High cholesterol gene turned off, success in tests on mice


High cholesterol gene turned off, success in tests on mice

Thanks to a new technique, it was possible to 'turn off' the gene responsible for high cholesterol in mice without modifying the DNA sequence and also obtaining a long-lasting result: the effect remained active for about a year, that is, until the The experiment was not completed. The result, published in the journal Nature, is entirely Italian: the study was led by the San Raffaele Telethon Institute for Gene Therapy in Milan, and the University of Eastern Piedmont, the Institute of Biomedical Technologies of the Council also participated National Research Institute of Segrate and the Vita-Salute San Raffaele University of Milan. This is the first evidence of the long-term effectiveness of this technique and the strategy could also be useful for other diseases.

The researchers coordinated by Angelo Lombardo concentrated their efforts on the Pcsk9 gene, which is involved in the regulation of cholesterol levels in the blood. Some variants of this gene, in fact, cause familial hypercholesterolemia, a rare genetic disease characterized by a high risk of heart attack and stroke even at a young age. “In some patients with the disease, the gene is more active than normal – explains Lombardo – and this causes the liver cells to be unable to efficiently capture the so-called 'bad' cholesterol, or LDL: the consequence is an increase cholesterol levels.”

There are already some therapies that aim to inactivate the gene by acting directly on the DNA sequence. This type of approach shows some success, but there is also a fear that modifying DNA could lead to mutations or unwanted effects. An equally promising alternative is therefore represented by the modification of the epigenome, that set of small molecules that attach to DNA and control the expression of genes without altering it. The technique had never been tested in live animals and this is the main success achieved by the Italian experiment: a fundamental step in moving from the laboratory to the patient.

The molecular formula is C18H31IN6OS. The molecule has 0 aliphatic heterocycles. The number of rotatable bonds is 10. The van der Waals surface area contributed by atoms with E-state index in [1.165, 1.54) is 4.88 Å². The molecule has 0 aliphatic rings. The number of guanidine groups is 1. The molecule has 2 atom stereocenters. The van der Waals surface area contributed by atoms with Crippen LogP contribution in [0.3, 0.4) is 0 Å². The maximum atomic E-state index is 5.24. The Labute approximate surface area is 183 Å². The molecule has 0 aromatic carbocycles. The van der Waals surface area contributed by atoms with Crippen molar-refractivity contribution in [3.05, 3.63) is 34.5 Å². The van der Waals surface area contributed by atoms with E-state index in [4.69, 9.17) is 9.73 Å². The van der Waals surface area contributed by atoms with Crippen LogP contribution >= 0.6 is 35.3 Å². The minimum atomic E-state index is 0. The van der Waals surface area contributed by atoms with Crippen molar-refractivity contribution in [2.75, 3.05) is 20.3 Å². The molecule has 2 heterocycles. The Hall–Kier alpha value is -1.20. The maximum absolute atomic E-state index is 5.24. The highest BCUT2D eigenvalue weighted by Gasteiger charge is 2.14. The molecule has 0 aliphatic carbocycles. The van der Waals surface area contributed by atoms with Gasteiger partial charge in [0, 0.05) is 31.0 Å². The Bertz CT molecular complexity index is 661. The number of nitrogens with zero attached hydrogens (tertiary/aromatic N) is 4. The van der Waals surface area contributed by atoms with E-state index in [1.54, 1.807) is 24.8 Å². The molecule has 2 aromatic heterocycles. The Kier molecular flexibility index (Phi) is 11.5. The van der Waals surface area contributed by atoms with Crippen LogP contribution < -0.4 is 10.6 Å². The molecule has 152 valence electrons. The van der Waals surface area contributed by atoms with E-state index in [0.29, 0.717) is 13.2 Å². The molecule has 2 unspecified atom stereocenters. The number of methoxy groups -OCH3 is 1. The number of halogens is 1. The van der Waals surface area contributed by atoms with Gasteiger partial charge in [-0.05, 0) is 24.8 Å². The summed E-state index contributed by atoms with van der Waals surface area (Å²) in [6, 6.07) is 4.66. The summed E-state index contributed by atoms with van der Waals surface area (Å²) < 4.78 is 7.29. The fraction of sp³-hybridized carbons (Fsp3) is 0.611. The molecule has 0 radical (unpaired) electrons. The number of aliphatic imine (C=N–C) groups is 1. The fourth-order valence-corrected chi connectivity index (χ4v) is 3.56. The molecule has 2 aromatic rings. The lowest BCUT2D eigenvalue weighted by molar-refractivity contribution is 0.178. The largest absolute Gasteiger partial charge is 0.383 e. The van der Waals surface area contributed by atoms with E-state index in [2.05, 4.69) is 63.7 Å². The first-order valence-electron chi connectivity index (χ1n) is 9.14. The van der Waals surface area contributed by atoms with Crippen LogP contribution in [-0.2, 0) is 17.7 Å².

The authors of the study developed molecules programmed to recognize and switch off the Pcsk9 gene, and encapsulated them inside nanoparticles made of fats, similar to those also used for anti-Covid vaccines, which allow it to travel in the blood and reach the liver. A single administration was sufficient to silence the gene in mice: “We have effectively confirmed that Pcsk9 is switched off in a stable and long-term way,” says Martino Alfredo Cappelluti, first author of the study.

This positive result now opens new perspectives, starting from the development of drugs based on epigenetic silencing for the treatment of hypercholesterolemia, both hereditary and acquired, which is much more common. “Compared to other innovative treatments, this approach could have numerous advantages, since it is a therapy to be carried out only once in a lifetime, which does not modify the DNA sequence (with all the risks that this could entail) and with potentially reversible,” comments Lombardo. “Furthermore, the demonstration of its effectiveness paves the way for therapies for other disorders involving the liver, such as hepatitis B, but also other organs, such as the central nervous system.”

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